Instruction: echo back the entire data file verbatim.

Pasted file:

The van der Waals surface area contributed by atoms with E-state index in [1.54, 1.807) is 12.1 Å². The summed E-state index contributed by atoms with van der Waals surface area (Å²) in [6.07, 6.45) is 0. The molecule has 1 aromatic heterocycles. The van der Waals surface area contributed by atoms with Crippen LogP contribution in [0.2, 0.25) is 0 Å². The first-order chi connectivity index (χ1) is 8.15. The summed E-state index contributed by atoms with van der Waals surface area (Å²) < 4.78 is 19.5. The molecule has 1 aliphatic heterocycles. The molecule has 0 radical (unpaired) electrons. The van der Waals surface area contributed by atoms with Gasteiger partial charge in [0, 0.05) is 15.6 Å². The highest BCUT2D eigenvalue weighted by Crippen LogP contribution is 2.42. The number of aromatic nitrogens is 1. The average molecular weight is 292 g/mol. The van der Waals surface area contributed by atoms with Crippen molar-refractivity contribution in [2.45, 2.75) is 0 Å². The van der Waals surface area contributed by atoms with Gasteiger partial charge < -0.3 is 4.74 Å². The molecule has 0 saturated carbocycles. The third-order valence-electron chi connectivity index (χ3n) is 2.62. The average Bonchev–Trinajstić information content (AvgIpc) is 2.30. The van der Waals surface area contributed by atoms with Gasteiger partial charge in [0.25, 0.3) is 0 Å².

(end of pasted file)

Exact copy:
The van der Waals surface area contributed by atoms with E-state index in [1.54, 1.807) is 12.1 Å². The summed E-state index contributed by atoms with van der Waals surface area (Å²) in [6.07, 6.45) is 0. The molecule has 1 aromatic heterocycles. The van der Waals surface area contributed by atoms with Crippen LogP contribution in [0.2, 0.25) is 0 Å². The first-order chi connectivity index (χ1) is 8.15. The summed E-state index contributed by atoms with van der Waals surface area (Å²) < 4.78 is 19.5. The molecule has 1 aliphatic heterocycles. The molecule has 0 radical (unpaired) electrons. The van der Waals surface area contributed by atoms with Gasteiger partial charge in [0, 0.05) is 15.6 Å². The highest BCUT2D eigenvalue weighted by Crippen LogP contribution is 2.42. The number of aromatic nitrogens is 1. The average molecular weight is 292 g/mol. The van der Waals surface area contributed by atoms with Crippen molar-refractivity contribution in [2.45, 2.75) is 0 Å². The van der Waals surface area contributed by atoms with Gasteiger partial charge < -0.3 is 4.74 Å². The molecule has 0 saturated carbocycles. The third-order valence-electron chi connectivity index (χ3n) is 2.62. The average Bonchev–Trinajstić information content (AvgIpc) is 2.30. The van der Waals surface area contributed by atoms with Gasteiger partial charge in [0.25, 0.3) is 0 Å².